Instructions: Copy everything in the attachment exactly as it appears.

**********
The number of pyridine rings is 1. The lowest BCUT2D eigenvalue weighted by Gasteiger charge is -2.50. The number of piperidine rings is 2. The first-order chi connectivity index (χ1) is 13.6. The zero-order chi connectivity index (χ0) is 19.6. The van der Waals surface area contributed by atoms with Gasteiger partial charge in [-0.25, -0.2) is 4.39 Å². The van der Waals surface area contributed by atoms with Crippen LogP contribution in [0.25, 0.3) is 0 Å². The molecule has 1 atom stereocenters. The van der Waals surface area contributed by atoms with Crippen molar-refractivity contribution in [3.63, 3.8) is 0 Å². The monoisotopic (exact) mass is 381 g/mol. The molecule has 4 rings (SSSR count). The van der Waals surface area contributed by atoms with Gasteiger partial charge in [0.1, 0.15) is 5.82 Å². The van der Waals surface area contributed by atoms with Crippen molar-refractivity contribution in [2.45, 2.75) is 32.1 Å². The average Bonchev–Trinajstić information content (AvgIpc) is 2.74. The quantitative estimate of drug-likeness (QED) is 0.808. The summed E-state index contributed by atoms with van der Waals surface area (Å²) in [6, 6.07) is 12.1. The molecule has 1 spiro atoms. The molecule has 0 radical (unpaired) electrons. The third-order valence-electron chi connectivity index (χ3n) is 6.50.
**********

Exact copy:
The number of pyridine rings is 1. The lowest BCUT2D eigenvalue weighted by Gasteiger charge is -2.50. The number of piperidine rings is 2. The first-order chi connectivity index (χ1) is 13.6. The zero-order chi connectivity index (χ0) is 19.6. The van der Waals surface area contributed by atoms with Gasteiger partial charge in [-0.25, -0.2) is 4.39 Å². The van der Waals surface area contributed by atoms with Crippen LogP contribution in [0.25, 0.3) is 0 Å². The molecule has 1 atom stereocenters. The van der Waals surface area contributed by atoms with Crippen molar-refractivity contribution in [3.63, 3.8) is 0 Å². The monoisotopic (exact) mass is 381 g/mol. The molecule has 4 rings (SSSR count). The van der Waals surface area contributed by atoms with Gasteiger partial charge in [0.1, 0.15) is 5.82 Å². The van der Waals surface area contributed by atoms with Crippen molar-refractivity contribution in [2.45, 2.75) is 32.1 Å². The average Bonchev–Trinajstić information content (AvgIpc) is 2.74. The quantitative estimate of drug-likeness (QED) is 0.808. The summed E-state index contributed by atoms with van der Waals surface area (Å²) in [6, 6.07) is 12.1. The molecule has 1 spiro atoms. The molecule has 0 radical (unpaired) electrons. The third-order valence-electron chi connectivity index (χ3n) is 6.50.